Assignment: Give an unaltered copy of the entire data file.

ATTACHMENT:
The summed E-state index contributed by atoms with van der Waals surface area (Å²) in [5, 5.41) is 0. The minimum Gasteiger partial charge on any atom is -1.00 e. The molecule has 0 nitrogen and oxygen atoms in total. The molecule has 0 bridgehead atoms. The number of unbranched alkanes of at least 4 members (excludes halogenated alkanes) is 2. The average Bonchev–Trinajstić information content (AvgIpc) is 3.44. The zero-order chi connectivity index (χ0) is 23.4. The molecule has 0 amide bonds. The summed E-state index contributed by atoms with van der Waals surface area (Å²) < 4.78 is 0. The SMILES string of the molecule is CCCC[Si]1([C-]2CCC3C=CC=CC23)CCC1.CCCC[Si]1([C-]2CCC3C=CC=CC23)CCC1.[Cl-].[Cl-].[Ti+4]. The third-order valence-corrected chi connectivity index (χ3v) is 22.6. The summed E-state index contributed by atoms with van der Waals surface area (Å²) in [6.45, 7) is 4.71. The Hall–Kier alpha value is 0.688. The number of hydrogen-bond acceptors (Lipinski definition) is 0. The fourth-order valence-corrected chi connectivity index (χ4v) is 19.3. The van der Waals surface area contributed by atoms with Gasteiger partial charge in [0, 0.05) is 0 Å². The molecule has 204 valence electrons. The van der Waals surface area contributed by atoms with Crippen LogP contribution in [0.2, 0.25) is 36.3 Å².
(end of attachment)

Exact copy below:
The summed E-state index contributed by atoms with van der Waals surface area (Å²) in [5, 5.41) is 0. The minimum Gasteiger partial charge on any atom is -1.00 e. The molecule has 0 nitrogen and oxygen atoms in total. The molecule has 0 bridgehead atoms. The number of unbranched alkanes of at least 4 members (excludes halogenated alkanes) is 2. The average Bonchev–Trinajstić information content (AvgIpc) is 3.44. The zero-order chi connectivity index (χ0) is 23.4. The molecule has 0 amide bonds. The summed E-state index contributed by atoms with van der Waals surface area (Å²) < 4.78 is 0. The SMILES string of the molecule is CCCC[Si]1([C-]2CCC3C=CC=CC23)CCC1.CCCC[Si]1([C-]2CCC3C=CC=CC23)CCC1.[Cl-].[Cl-].[Ti+4]. The third-order valence-corrected chi connectivity index (χ3v) is 22.6. The summed E-state index contributed by atoms with van der Waals surface area (Å²) in [6.45, 7) is 4.71. The Hall–Kier alpha value is 0.688. The number of hydrogen-bond acceptors (Lipinski definition) is 0. The fourth-order valence-corrected chi connectivity index (χ4v) is 19.3. The van der Waals surface area contributed by atoms with Gasteiger partial charge in [0, 0.05) is 0 Å². The molecule has 204 valence electrons. The van der Waals surface area contributed by atoms with Crippen LogP contribution in [0.2, 0.25) is 36.3 Å².